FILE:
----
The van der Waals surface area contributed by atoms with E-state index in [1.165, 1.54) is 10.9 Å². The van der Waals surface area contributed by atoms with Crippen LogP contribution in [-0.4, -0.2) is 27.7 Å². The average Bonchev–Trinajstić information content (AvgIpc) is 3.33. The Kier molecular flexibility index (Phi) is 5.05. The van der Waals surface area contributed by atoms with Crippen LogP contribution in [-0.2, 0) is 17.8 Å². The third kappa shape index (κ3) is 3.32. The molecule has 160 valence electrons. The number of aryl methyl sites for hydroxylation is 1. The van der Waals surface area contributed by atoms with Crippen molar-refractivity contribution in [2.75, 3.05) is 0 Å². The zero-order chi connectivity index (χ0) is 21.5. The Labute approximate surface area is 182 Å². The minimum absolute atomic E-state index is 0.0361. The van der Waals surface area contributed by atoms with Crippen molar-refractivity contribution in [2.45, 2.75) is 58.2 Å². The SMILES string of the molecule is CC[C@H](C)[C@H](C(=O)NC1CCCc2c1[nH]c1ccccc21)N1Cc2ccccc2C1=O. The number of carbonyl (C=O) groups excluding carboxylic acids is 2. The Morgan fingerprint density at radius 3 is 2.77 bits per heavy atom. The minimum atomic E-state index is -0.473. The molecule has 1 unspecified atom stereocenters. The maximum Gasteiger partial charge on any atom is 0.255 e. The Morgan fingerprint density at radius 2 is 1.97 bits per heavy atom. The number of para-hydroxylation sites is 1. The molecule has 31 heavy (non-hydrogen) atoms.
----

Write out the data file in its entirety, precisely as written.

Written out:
The van der Waals surface area contributed by atoms with E-state index in [1.165, 1.54) is 10.9 Å². The van der Waals surface area contributed by atoms with Crippen LogP contribution in [-0.4, -0.2) is 27.7 Å². The average Bonchev–Trinajstić information content (AvgIpc) is 3.33. The Kier molecular flexibility index (Phi) is 5.05. The van der Waals surface area contributed by atoms with Crippen LogP contribution in [-0.2, 0) is 17.8 Å². The third kappa shape index (κ3) is 3.32. The molecule has 160 valence electrons. The number of aryl methyl sites for hydroxylation is 1. The van der Waals surface area contributed by atoms with Crippen molar-refractivity contribution in [2.75, 3.05) is 0 Å². The zero-order chi connectivity index (χ0) is 21.5. The Labute approximate surface area is 182 Å². The minimum absolute atomic E-state index is 0.0361. The van der Waals surface area contributed by atoms with Crippen molar-refractivity contribution in [2.45, 2.75) is 58.2 Å². The SMILES string of the molecule is CC[C@H](C)[C@H](C(=O)NC1CCCc2c1[nH]c1ccccc21)N1Cc2ccccc2C1=O. The number of carbonyl (C=O) groups excluding carboxylic acids is 2. The Morgan fingerprint density at radius 3 is 2.77 bits per heavy atom. The minimum atomic E-state index is -0.473. The molecule has 1 unspecified atom stereocenters. The maximum Gasteiger partial charge on any atom is 0.255 e. The Morgan fingerprint density at radius 2 is 1.97 bits per heavy atom. The number of para-hydroxylation sites is 1. The molecule has 31 heavy (non-hydrogen) atoms.